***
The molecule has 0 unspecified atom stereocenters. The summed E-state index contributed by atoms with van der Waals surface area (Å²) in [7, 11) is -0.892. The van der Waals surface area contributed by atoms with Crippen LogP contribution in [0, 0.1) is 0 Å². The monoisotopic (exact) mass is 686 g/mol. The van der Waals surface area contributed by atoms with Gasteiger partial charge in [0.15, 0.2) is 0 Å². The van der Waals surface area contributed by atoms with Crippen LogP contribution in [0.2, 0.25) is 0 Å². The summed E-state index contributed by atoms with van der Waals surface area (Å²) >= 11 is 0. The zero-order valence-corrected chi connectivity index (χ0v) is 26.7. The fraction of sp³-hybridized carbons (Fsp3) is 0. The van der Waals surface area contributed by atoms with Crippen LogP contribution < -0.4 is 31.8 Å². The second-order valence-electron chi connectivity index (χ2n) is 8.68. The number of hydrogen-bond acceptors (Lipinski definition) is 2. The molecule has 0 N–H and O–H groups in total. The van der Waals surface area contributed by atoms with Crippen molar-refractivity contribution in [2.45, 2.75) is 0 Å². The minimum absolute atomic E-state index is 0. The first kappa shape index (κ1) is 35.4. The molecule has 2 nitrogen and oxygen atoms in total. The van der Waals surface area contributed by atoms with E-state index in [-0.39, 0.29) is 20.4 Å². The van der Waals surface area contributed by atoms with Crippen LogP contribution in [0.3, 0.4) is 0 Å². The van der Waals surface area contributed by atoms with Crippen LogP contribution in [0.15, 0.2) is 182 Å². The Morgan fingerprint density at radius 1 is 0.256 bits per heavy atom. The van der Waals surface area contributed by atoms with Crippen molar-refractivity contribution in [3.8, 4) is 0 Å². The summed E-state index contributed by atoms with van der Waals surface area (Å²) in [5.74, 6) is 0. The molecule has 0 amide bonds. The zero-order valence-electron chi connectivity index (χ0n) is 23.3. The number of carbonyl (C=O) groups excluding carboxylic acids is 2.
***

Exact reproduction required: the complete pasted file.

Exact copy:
The molecule has 0 unspecified atom stereocenters. The summed E-state index contributed by atoms with van der Waals surface area (Å²) in [7, 11) is -0.892. The van der Waals surface area contributed by atoms with Crippen LogP contribution in [0, 0.1) is 0 Å². The monoisotopic (exact) mass is 686 g/mol. The van der Waals surface area contributed by atoms with Gasteiger partial charge in [0.15, 0.2) is 0 Å². The van der Waals surface area contributed by atoms with Crippen LogP contribution in [0.2, 0.25) is 0 Å². The summed E-state index contributed by atoms with van der Waals surface area (Å²) >= 11 is 0. The zero-order valence-corrected chi connectivity index (χ0v) is 26.7. The fraction of sp³-hybridized carbons (Fsp3) is 0. The van der Waals surface area contributed by atoms with Crippen LogP contribution < -0.4 is 31.8 Å². The second-order valence-electron chi connectivity index (χ2n) is 8.68. The number of hydrogen-bond acceptors (Lipinski definition) is 2. The molecule has 0 N–H and O–H groups in total. The van der Waals surface area contributed by atoms with Crippen molar-refractivity contribution in [2.45, 2.75) is 0 Å². The minimum absolute atomic E-state index is 0. The first kappa shape index (κ1) is 35.4. The molecule has 2 nitrogen and oxygen atoms in total. The van der Waals surface area contributed by atoms with E-state index in [-0.39, 0.29) is 20.4 Å². The van der Waals surface area contributed by atoms with Crippen LogP contribution in [0.3, 0.4) is 0 Å². The van der Waals surface area contributed by atoms with Crippen LogP contribution in [0.15, 0.2) is 182 Å². The Morgan fingerprint density at radius 1 is 0.256 bits per heavy atom. The van der Waals surface area contributed by atoms with Crippen molar-refractivity contribution in [3.8, 4) is 0 Å². The summed E-state index contributed by atoms with van der Waals surface area (Å²) in [5.74, 6) is 0. The molecule has 0 amide bonds. The zero-order valence-electron chi connectivity index (χ0n) is 23.3. The number of carbonyl (C=O) groups excluding carboxylic acids is 2.